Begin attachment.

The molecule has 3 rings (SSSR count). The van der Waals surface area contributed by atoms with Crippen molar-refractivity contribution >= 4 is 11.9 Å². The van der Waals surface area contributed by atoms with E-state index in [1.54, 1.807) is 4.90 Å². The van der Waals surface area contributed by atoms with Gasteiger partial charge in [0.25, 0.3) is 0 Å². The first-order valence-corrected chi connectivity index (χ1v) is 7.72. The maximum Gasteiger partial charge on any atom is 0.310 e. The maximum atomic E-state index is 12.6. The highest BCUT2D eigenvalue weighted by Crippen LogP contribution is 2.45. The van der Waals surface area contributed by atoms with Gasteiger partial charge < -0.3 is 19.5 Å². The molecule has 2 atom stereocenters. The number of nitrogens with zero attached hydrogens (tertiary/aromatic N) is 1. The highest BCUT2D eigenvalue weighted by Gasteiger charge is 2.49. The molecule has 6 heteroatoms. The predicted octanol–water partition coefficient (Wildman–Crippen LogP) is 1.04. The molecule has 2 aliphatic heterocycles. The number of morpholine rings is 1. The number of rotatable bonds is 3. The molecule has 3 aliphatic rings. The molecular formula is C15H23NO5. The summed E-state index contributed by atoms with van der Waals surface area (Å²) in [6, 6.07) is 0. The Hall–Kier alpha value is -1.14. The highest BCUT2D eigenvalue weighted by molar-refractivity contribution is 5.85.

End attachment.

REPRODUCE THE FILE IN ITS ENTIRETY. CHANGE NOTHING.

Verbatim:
The molecule has 3 rings (SSSR count). The van der Waals surface area contributed by atoms with Crippen molar-refractivity contribution >= 4 is 11.9 Å². The van der Waals surface area contributed by atoms with E-state index in [1.54, 1.807) is 4.90 Å². The van der Waals surface area contributed by atoms with Gasteiger partial charge in [0.25, 0.3) is 0 Å². The first-order valence-corrected chi connectivity index (χ1v) is 7.72. The maximum Gasteiger partial charge on any atom is 0.310 e. The maximum atomic E-state index is 12.6. The highest BCUT2D eigenvalue weighted by Crippen LogP contribution is 2.45. The van der Waals surface area contributed by atoms with Gasteiger partial charge < -0.3 is 19.5 Å². The molecule has 2 atom stereocenters. The number of nitrogens with zero attached hydrogens (tertiary/aromatic N) is 1. The highest BCUT2D eigenvalue weighted by Gasteiger charge is 2.49. The molecule has 6 heteroatoms. The predicted octanol–water partition coefficient (Wildman–Crippen LogP) is 1.04. The molecule has 2 aliphatic heterocycles. The number of morpholine rings is 1. The number of rotatable bonds is 3. The molecule has 3 aliphatic rings. The molecular formula is C15H23NO5. The summed E-state index contributed by atoms with van der Waals surface area (Å²) in [6, 6.07) is 0. The Hall–Kier alpha value is -1.14. The highest BCUT2D eigenvalue weighted by molar-refractivity contribution is 5.85.